Conference scams 2016: How to help fight back

I’ll never forget that time my grandmother was tricked by a scam artist. It was the first time this tough country girl looked every bit of the 90-something years she’s been living on this world.

Scam Wallet

Every year, scam artists target trade show and event attendees and exhibitors.

It wasn’t so much the money that was taken from her after she gave out her bank account information over the phone. That was easily taken care of through her bank’s fraud protection. It was her feelings of shame, humiliation, and fear that left her shaking with anxiety. She was so crippled with fear, she was afraid to even answer the phone if she didn’t recognize the Caller ID.

I knew that if I could just get her to turn that nervous energy into something else, she not only could overcome her fear but also fight back in the process. So I told her to think about all the other people in her situation that are being scammed every day. They could be her friends, people at her church, her next-door neighbors. And I asked her, “Wouldn’t you just love to get back at those people and save other people from having to go through this?”

That glint of fire returned in her eye. She was brave enough to take on this challenge and her courage was mounting. I told her the answer was simple: Report these people to the police.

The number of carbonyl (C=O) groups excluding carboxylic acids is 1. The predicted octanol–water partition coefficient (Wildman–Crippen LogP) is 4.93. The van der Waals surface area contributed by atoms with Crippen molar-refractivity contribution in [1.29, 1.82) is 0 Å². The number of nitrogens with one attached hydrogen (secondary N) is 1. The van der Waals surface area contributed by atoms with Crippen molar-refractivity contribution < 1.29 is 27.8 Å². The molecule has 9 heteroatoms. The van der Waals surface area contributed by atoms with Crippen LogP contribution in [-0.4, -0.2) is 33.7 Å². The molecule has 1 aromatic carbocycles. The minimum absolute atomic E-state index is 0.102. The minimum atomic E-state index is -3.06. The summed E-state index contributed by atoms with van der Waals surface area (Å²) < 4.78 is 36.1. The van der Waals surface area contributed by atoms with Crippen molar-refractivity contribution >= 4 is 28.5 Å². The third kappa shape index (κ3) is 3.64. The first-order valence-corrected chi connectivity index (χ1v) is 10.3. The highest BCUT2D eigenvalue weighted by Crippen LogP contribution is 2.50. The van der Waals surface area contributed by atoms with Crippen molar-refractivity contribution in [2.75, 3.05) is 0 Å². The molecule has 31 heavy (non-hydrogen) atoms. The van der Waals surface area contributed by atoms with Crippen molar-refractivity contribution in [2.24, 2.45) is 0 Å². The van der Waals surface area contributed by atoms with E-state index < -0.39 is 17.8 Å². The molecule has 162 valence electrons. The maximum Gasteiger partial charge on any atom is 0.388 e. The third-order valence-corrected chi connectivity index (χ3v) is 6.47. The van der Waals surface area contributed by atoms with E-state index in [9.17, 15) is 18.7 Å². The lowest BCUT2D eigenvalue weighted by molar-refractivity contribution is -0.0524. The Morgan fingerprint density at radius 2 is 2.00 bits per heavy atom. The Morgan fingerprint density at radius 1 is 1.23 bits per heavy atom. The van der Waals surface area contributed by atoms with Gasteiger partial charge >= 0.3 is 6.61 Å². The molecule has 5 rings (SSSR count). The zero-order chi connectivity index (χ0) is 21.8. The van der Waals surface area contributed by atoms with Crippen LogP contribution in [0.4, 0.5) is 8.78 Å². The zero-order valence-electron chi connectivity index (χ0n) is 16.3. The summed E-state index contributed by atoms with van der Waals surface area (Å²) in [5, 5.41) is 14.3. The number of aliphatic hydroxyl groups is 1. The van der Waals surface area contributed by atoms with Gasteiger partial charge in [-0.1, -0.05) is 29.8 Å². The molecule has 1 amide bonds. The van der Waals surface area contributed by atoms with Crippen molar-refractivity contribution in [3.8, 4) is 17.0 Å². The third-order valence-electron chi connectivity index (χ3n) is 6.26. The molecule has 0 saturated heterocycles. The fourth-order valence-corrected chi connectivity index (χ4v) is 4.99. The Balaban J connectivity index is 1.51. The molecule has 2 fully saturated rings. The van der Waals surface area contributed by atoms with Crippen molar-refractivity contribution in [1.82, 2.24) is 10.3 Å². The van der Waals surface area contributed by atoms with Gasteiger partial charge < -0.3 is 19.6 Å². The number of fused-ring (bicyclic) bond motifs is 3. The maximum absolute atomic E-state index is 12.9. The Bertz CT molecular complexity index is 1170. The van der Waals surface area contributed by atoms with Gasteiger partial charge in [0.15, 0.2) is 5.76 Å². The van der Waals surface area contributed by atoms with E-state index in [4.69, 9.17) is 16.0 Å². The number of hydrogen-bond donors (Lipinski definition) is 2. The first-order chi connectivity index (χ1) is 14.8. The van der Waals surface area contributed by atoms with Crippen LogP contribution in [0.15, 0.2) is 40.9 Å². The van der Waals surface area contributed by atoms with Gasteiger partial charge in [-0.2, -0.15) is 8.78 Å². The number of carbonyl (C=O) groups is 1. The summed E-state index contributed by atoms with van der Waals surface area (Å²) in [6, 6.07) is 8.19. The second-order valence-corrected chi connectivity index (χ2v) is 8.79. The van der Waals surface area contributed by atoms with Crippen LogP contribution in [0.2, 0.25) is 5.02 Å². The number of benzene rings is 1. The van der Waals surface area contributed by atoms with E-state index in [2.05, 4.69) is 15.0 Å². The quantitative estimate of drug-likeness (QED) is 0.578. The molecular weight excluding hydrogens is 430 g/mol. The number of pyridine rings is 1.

Now that I think about it, maybe this is why I’m so adamant about reporting every single trade show and event scam that comes our way for Cultivate’16 and Sage Summit 2016 to AmericanHort and Sage. I’ve seen what even a small scam can do to an individual. I don’t want to see handfuls of people scammed the same way — not if I can help it.

How do I know if it’s a scam?

Much of the same advice for phishing or telemarketing scams holds true for scams involving trade shows and events. This holds true whether your’re an exhibitor or an attendee.

  • The event is not going to call you and sign you up for the event or sell you goods or services. This goes for registration, hotel booking, logistics, or other services used by exhibitors. Think about it this way: About 10,000 people from around the world are expected to attend Cultivate’16 next month. There are more than 600 exhibitors signed up. There are more than 130 educational sessions scheduled. There are tours to organize, speakers to coordinate, industry media to take care of. AmericanHort does not have time to call you up to help you book your hotel. Nor will a reputable vendor call you, and without so much as a greeting, ask you what your shipping weight is so they can book your freight handling. (This happened to us last week.)
  • The event is not going to use outdated methods of communication. So far this year, we’ve received four faxes from supposed vendors wanting to sell us services for Cultivate’16. Yes, I said faxes. Maybe their telegrams got delivered next door or something.
  • Scam motel

    Hotel scams usually involve sub-standard lodging or provide no housing at all.